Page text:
Views were a cornerstone of Google Analytics and it will be great to see if and when Google incorporates them in GA4.

How Does Google Analytics 4 Measure Users?

Data gets into Universal Analytics from “cookie-based” tracking. A website with UA sends a cookie into the user’s web browser, and that allows the platform to monitor and record web activity on the site in question during that user’s session on the site. The measurement approach is a session-based data model.

According to Google, Google Analytics 4 allows “businesses to measure across platforms and devices using multiple forms of identity.” This includes first-party data as well as “Google signals” from users who have opted into ads personalization. And Google Analytics 4 will still use cookies where they are available for tracking. Instead of tracking sessions, GA4 has an event-based data model.

In a world where privacy is becoming increasingly important, it’s fair to assume that those cookies may become less and less prevalent. This is arguably a net positive for humanity, but for now, seems like a big negative for digital marketers.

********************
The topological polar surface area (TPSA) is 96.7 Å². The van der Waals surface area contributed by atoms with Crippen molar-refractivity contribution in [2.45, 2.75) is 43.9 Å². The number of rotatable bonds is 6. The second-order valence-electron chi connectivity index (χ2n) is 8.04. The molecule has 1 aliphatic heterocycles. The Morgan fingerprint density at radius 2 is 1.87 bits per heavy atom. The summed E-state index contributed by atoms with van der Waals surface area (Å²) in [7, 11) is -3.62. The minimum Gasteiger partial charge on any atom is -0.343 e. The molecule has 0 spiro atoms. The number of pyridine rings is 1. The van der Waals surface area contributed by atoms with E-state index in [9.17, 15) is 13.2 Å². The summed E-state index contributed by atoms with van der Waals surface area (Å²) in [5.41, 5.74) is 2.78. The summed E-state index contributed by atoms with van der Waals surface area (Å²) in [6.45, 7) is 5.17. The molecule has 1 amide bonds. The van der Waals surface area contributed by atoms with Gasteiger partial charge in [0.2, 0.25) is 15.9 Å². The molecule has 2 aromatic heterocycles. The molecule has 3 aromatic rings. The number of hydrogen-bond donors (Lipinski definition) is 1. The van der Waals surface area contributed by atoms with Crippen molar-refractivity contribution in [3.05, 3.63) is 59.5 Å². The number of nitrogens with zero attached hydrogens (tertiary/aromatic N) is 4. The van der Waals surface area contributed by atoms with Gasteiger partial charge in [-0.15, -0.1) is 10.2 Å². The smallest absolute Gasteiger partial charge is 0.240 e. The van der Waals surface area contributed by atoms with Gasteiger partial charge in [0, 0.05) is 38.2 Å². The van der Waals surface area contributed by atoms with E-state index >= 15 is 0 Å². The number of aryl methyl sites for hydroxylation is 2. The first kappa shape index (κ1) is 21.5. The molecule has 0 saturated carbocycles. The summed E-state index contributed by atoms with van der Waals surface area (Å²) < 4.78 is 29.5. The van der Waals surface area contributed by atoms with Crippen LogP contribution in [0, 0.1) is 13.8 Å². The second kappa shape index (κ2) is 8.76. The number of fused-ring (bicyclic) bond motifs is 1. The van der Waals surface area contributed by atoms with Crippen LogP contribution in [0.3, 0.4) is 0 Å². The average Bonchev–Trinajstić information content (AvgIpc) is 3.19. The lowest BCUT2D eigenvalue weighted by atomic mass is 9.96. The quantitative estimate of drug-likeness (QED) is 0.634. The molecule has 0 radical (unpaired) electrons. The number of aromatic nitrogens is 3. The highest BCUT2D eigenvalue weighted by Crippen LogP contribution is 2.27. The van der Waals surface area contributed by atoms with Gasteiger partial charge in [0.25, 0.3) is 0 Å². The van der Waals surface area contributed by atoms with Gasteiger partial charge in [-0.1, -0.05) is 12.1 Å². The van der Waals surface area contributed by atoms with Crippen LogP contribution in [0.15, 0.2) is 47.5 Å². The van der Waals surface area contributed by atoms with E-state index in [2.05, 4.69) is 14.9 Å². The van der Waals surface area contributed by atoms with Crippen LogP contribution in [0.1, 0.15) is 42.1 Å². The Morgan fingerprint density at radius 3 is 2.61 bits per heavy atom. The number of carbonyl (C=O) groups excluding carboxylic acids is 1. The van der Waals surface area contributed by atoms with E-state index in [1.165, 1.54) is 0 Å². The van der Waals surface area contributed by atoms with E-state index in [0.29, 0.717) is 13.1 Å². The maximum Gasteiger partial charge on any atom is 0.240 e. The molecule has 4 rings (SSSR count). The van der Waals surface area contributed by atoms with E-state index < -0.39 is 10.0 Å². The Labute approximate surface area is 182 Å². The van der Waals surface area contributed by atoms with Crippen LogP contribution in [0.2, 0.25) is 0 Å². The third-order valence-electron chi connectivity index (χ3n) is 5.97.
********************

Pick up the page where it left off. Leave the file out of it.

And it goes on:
Acquisition Reports In Google Analytics 4 Vs. Universal Analytics

Google Analytics 4

Acquisition reporting helps us to understand how various types of traffic are performing on our site. If we want to compare organic search performance vs. email vs. social media in terms of driving purchases or other conversions, we need Acquisition reporting. Acquisition reporting in GA4 is fundamentally similar to acquisition reporting in UA. But yet, there are some key differences.

The more important difference is that there are 3 new metrics we’ll see in our GA4 traffic reports. Read on below.

  • Engaged session: According to Google the engaged session metric is the count of sessions that lasted longer than 10 seconds, had a conversion event, or had 2 or more screen or page views.